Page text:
The aim of this paper is to introduce the importance and various methods of human-centered design (mainly universal design) in relation to environmental psychology and neuroscience, as well as pointing to the legislative, research and educational conditions in the United States. The contribution is based on six-month research at the Institute for Human-centered Design (IHCD) in Boston within the Fulbright Program.
The human-centered design is focused on creating an environment that takes into account the diversity of people, their various physical, psychological, cognitive, cultural, religious and other differences, which are quite significant in the multicultural United States. The aim of this methodology is to achieve an inclusive environment in which a broad spectrum of people will have the equal opportunity to use the physical environment, products, services and information, and also actively participate in society.
In the United States, the interconnection of human-centered design with environmental psychology and neuroscience in architecture has been expanded. These sciences provide scientific insights into the functioning of human in the environment and draw attention to the psycho-social aspects and the impact of the environment on human health and well-being.
Environmental psychology deals with the symbiotic relationship between human and the environment, and in particular examines human’s perceptual and emotional responses to environmental attributes, while proposing ways to modify the environment to enhance positive responses and reduce negative impacts on humans.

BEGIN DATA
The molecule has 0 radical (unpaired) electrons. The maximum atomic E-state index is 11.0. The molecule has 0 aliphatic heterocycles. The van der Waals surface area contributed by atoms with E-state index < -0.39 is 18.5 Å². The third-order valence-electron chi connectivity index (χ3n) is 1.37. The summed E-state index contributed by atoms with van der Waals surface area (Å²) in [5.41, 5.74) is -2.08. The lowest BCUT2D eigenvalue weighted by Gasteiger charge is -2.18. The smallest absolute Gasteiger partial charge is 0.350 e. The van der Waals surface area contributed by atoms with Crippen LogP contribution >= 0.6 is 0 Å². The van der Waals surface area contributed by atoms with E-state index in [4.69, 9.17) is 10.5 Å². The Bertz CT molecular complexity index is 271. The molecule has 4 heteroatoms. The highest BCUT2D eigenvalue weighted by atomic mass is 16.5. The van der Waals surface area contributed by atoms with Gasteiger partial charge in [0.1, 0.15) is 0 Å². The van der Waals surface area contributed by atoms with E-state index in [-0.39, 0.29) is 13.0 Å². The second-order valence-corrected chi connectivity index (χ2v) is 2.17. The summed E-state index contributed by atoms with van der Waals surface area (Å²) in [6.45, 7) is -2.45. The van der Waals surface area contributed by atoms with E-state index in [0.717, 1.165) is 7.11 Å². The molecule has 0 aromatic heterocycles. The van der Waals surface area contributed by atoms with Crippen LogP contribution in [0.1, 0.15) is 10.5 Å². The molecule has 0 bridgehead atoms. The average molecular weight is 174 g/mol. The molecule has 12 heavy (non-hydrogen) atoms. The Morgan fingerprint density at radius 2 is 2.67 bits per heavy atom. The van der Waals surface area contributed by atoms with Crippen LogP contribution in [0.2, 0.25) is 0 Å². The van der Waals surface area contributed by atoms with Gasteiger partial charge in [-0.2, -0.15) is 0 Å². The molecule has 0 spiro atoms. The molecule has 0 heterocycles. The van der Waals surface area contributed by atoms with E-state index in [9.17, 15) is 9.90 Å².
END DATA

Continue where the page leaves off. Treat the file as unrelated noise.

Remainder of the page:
Neuroscience in architecture helps scientifically explain the relationships between human and the environment, especially processes of perception, memory, decision making, emotional reactions and interactions within the environment.
One of the human-centered design methods is Universal Design, which has its roots in the United States. Universal design does not provide “one size fits all” solutions but highlights the need for flexibility and adaptability of the environment to reflect the individual needs of a wide range of people with diverse abilities and limitations. Universal design also has to respond to the contextual complexity of the environment, such as cultural, social and economic conditions.
Increasing awareness of the impact of the built environment on human health and well-being helps to emphasize the importance of universal design for the whole population.